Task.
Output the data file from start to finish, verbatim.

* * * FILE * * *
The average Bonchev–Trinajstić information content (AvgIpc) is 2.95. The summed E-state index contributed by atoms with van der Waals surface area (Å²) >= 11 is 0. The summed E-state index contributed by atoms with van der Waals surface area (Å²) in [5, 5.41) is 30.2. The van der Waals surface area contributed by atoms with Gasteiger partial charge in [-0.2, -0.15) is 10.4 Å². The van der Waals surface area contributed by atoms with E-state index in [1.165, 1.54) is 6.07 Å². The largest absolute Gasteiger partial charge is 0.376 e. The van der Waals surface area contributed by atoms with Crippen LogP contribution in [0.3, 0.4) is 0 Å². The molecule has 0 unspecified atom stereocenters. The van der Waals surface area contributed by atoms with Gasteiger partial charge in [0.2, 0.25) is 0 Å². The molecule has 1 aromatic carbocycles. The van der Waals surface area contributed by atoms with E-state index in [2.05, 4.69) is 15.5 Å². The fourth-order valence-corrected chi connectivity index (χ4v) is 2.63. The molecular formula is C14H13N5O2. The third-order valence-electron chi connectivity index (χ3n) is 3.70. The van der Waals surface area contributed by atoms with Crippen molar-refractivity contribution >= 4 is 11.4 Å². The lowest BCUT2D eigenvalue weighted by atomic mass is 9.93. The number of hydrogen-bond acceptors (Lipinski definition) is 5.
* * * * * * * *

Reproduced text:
The average Bonchev–Trinajstić information content (AvgIpc) is 2.95. The summed E-state index contributed by atoms with van der Waals surface area (Å²) >= 11 is 0. The summed E-state index contributed by atoms with van der Waals surface area (Å²) in [5, 5.41) is 30.2. The van der Waals surface area contributed by atoms with Gasteiger partial charge in [-0.2, -0.15) is 10.4 Å². The van der Waals surface area contributed by atoms with E-state index in [1.165, 1.54) is 6.07 Å². The largest absolute Gasteiger partial charge is 0.376 e. The van der Waals surface area contributed by atoms with Crippen LogP contribution in [0.3, 0.4) is 0 Å². The molecule has 0 unspecified atom stereocenters. The van der Waals surface area contributed by atoms with Gasteiger partial charge in [0.2, 0.25) is 0 Å². The molecule has 1 aromatic carbocycles. The van der Waals surface area contributed by atoms with E-state index in [2.05, 4.69) is 15.5 Å². The fourth-order valence-corrected chi connectivity index (χ4v) is 2.63. The molecular formula is C14H13N5O2. The third-order valence-electron chi connectivity index (χ3n) is 3.70. The van der Waals surface area contributed by atoms with Crippen molar-refractivity contribution >= 4 is 11.4 Å². The lowest BCUT2D eigenvalue weighted by atomic mass is 9.93. The number of hydrogen-bond acceptors (Lipinski definition) is 5.